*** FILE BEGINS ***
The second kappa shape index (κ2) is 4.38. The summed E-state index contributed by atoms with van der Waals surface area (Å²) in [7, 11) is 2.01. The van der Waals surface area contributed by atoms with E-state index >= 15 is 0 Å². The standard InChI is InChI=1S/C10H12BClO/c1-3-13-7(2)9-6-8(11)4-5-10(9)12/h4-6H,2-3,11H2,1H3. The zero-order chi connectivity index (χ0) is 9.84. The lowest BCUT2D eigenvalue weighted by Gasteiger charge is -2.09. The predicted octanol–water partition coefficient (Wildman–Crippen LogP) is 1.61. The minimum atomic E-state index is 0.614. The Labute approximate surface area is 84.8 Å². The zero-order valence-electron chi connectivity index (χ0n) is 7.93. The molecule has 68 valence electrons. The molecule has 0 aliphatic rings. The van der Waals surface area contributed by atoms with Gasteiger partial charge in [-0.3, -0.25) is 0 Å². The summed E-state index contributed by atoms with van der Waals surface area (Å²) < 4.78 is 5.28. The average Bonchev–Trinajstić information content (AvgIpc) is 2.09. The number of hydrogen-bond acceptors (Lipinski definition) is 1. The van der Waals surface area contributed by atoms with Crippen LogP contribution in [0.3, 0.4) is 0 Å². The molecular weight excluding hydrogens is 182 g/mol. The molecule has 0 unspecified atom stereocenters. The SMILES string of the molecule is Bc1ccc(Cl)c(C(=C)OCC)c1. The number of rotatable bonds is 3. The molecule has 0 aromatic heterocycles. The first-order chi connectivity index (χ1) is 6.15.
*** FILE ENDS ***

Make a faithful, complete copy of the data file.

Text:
The second kappa shape index (κ2) is 4.38. The summed E-state index contributed by atoms with van der Waals surface area (Å²) in [7, 11) is 2.01. The van der Waals surface area contributed by atoms with E-state index >= 15 is 0 Å². The standard InChI is InChI=1S/C10H12BClO/c1-3-13-7(2)9-6-8(11)4-5-10(9)12/h4-6H,2-3,11H2,1H3. The zero-order chi connectivity index (χ0) is 9.84. The lowest BCUT2D eigenvalue weighted by Gasteiger charge is -2.09. The predicted octanol–water partition coefficient (Wildman–Crippen LogP) is 1.61. The minimum atomic E-state index is 0.614. The Labute approximate surface area is 84.8 Å². The zero-order valence-electron chi connectivity index (χ0n) is 7.93. The molecule has 68 valence electrons. The molecule has 0 aliphatic rings. The van der Waals surface area contributed by atoms with Gasteiger partial charge in [-0.3, -0.25) is 0 Å². The summed E-state index contributed by atoms with van der Waals surface area (Å²) < 4.78 is 5.28. The average Bonchev–Trinajstić information content (AvgIpc) is 2.09. The number of hydrogen-bond acceptors (Lipinski definition) is 1. The van der Waals surface area contributed by atoms with Crippen LogP contribution in [0.3, 0.4) is 0 Å². The molecular weight excluding hydrogens is 182 g/mol. The molecule has 0 unspecified atom stereocenters. The SMILES string of the molecule is Bc1ccc(Cl)c(C(=C)OCC)c1. The number of rotatable bonds is 3. The molecule has 0 aromatic heterocycles. The first-order chi connectivity index (χ1) is 6.15.